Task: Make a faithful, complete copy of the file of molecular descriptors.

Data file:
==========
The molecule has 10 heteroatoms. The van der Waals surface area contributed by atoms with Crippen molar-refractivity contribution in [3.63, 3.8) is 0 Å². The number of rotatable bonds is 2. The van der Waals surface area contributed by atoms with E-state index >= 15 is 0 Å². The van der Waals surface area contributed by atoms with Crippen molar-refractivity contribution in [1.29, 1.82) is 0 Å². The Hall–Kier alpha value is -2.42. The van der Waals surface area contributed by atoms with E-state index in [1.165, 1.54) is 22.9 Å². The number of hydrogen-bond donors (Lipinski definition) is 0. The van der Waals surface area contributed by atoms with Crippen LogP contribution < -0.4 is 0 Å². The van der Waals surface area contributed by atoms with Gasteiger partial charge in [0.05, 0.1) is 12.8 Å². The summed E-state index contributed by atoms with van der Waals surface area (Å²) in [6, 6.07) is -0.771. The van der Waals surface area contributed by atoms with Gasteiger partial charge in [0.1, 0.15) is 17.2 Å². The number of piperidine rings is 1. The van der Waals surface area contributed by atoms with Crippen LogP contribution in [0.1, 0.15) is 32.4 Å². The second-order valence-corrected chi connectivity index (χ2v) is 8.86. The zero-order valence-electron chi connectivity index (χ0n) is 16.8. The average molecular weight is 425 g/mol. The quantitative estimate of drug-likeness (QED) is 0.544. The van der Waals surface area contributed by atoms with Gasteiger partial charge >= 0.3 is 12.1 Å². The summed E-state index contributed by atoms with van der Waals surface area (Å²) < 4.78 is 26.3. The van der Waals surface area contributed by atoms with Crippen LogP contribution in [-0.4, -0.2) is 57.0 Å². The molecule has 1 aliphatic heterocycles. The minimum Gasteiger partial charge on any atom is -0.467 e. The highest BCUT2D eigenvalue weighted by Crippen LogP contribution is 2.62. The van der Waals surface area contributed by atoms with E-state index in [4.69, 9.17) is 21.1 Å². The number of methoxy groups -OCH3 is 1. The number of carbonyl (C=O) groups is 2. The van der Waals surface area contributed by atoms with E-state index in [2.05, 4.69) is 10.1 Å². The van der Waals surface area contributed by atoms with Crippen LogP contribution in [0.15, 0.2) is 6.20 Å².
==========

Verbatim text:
The molecule has 10 heteroatoms. The van der Waals surface area contributed by atoms with Crippen molar-refractivity contribution in [3.63, 3.8) is 0 Å². The number of rotatable bonds is 2. The van der Waals surface area contributed by atoms with E-state index >= 15 is 0 Å². The van der Waals surface area contributed by atoms with Crippen molar-refractivity contribution in [1.29, 1.82) is 0 Å². The Hall–Kier alpha value is -2.42. The van der Waals surface area contributed by atoms with E-state index in [1.165, 1.54) is 22.9 Å². The number of hydrogen-bond donors (Lipinski definition) is 0. The van der Waals surface area contributed by atoms with Crippen LogP contribution < -0.4 is 0 Å². The van der Waals surface area contributed by atoms with Gasteiger partial charge in [0.05, 0.1) is 12.8 Å². The summed E-state index contributed by atoms with van der Waals surface area (Å²) in [6, 6.07) is -0.771. The van der Waals surface area contributed by atoms with Gasteiger partial charge in [0.1, 0.15) is 17.2 Å². The number of piperidine rings is 1. The van der Waals surface area contributed by atoms with Crippen LogP contribution in [0.1, 0.15) is 32.4 Å². The second-order valence-corrected chi connectivity index (χ2v) is 8.86. The zero-order valence-electron chi connectivity index (χ0n) is 16.8. The average molecular weight is 425 g/mol. The quantitative estimate of drug-likeness (QED) is 0.544. The van der Waals surface area contributed by atoms with Gasteiger partial charge >= 0.3 is 12.1 Å². The summed E-state index contributed by atoms with van der Waals surface area (Å²) < 4.78 is 26.3. The van der Waals surface area contributed by atoms with Crippen LogP contribution in [-0.4, -0.2) is 57.0 Å². The molecule has 1 aliphatic heterocycles. The minimum Gasteiger partial charge on any atom is -0.467 e. The highest BCUT2D eigenvalue weighted by Crippen LogP contribution is 2.62. The van der Waals surface area contributed by atoms with E-state index in [4.69, 9.17) is 21.1 Å². The number of methoxy groups -OCH3 is 1. The number of carbonyl (C=O) groups is 2. The van der Waals surface area contributed by atoms with E-state index in [2.05, 4.69) is 10.1 Å². The van der Waals surface area contributed by atoms with Crippen LogP contribution in [0.15, 0.2) is 6.20 Å².